The July sun, roasting me on what was at least the third week uninterrupted now, felt out of place for what I considered may be a solemn affair. After more than a couple of decades of constant performances in a quaint town in Warwickshire, the Atherstone Theatre Workshop was closing down, and all of its past members were being invited for one final goodbye party. The old building where we met up on a weekly basis, a former girls school converted into a small theatre, that seated possibly 50 people at the most, was the venue for this wake.
Going in through the doors was like putting my head through water, as sudden familiarity near overwhelmed me. I hadn’t visited for around 7 years, yet everything was precisely the same. Even the posters of productions hosted by the Dramatic Society were completely unchanged. None added, nor removed. One of them I even had a role in. Even the towering framed piece of David Tennant in Hamlet for the Royal Shakespeare Company overlooked the seating area like a monolith. It had nothing to do with us, and I had always just assumed it was meant to be some kind of motivational piece for the actors, like a picture of a pop star in an aspiring singer’s bedroom.
The whole building, from the sea green colour scheme of the seats in the main hall, to the kitchen fittings, just one doorway away from the stage entrance, was a time capsule, that perfectly captured what had been an escape for many years. A refuge for me to be myself once a week, rather than attempting to fit in out in the rest of the world as I grew up.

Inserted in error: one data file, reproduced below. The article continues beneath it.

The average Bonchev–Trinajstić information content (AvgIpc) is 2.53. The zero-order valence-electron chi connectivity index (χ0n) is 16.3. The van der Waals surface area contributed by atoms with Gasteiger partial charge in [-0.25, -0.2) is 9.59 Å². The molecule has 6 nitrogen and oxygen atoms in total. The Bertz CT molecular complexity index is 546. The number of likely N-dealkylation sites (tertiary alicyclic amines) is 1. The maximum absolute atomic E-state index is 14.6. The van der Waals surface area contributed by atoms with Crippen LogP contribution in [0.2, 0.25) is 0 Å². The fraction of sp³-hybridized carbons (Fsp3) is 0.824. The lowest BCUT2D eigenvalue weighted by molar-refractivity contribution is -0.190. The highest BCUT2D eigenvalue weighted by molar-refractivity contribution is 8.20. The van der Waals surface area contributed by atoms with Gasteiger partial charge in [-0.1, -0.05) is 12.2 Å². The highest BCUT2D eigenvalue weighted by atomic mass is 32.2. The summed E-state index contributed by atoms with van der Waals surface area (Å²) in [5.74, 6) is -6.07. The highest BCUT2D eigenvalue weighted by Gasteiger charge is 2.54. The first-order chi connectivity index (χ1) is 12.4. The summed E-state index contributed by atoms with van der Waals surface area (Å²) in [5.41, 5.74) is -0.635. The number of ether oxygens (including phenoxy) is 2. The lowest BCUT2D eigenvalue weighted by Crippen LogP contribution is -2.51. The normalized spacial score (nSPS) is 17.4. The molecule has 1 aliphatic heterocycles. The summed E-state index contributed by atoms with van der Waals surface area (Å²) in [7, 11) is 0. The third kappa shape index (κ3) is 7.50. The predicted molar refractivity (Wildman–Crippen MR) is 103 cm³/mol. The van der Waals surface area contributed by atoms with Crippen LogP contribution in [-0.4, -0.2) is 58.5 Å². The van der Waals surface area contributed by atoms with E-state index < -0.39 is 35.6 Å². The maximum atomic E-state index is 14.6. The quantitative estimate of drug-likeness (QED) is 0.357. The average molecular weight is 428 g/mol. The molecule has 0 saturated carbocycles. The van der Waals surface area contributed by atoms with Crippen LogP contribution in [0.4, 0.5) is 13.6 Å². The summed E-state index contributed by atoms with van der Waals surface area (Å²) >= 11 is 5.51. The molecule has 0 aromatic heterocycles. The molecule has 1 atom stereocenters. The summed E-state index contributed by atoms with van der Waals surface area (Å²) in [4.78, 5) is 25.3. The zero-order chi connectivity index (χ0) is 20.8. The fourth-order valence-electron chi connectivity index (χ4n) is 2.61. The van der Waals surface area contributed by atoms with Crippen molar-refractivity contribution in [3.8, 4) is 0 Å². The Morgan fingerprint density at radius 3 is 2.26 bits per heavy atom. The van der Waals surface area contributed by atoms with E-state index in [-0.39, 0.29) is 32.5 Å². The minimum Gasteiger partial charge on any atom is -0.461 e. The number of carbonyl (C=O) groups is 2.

Being recognised was a surprising but welcome response after walking through the doors. The leading woman, June, remembered me immediately, having spent roughly 7 years under her fierce and specific vision, as did John and Maggie, two other volunteers who lead in equal parts and were just as pleased to see me.
Other actors too recognised me and chatted along; Ben, a charismatic blonde gentleman whose appearance joined the environment in looking exactly the same, was still acting now, which made sense to me. Out of everyone there, he was the most invested, and these were people who were already invested enough to spend hours and hours of time remember lines and perform in front of audiences here and around Atherstone. Hannah, an ever-smiling bespectacled woman, was somewhat overcame when she arrived, shedding a few tears after a round of greeting hugs. It was all a lot for everyone, I think. I came close to weeping myself later.
Another person, Dan, a man who’s long black boyish hair had migrated in some part onto his face in his adulthood, was there. It took me a second to realise who he was through his new scratchy facial fuzz, and even longer to remember his name, despite being good friends when we were here. It was only after seeing him that it really hit me how long it had been since I’d last been here. The frozen-in-time nature of the building had made me comfortable, as if I’d never left, and yet I saw the faces but the names weren’t coming. The real familiarity, the personal touch, was a fire long faded, but still trying to relight in this moment.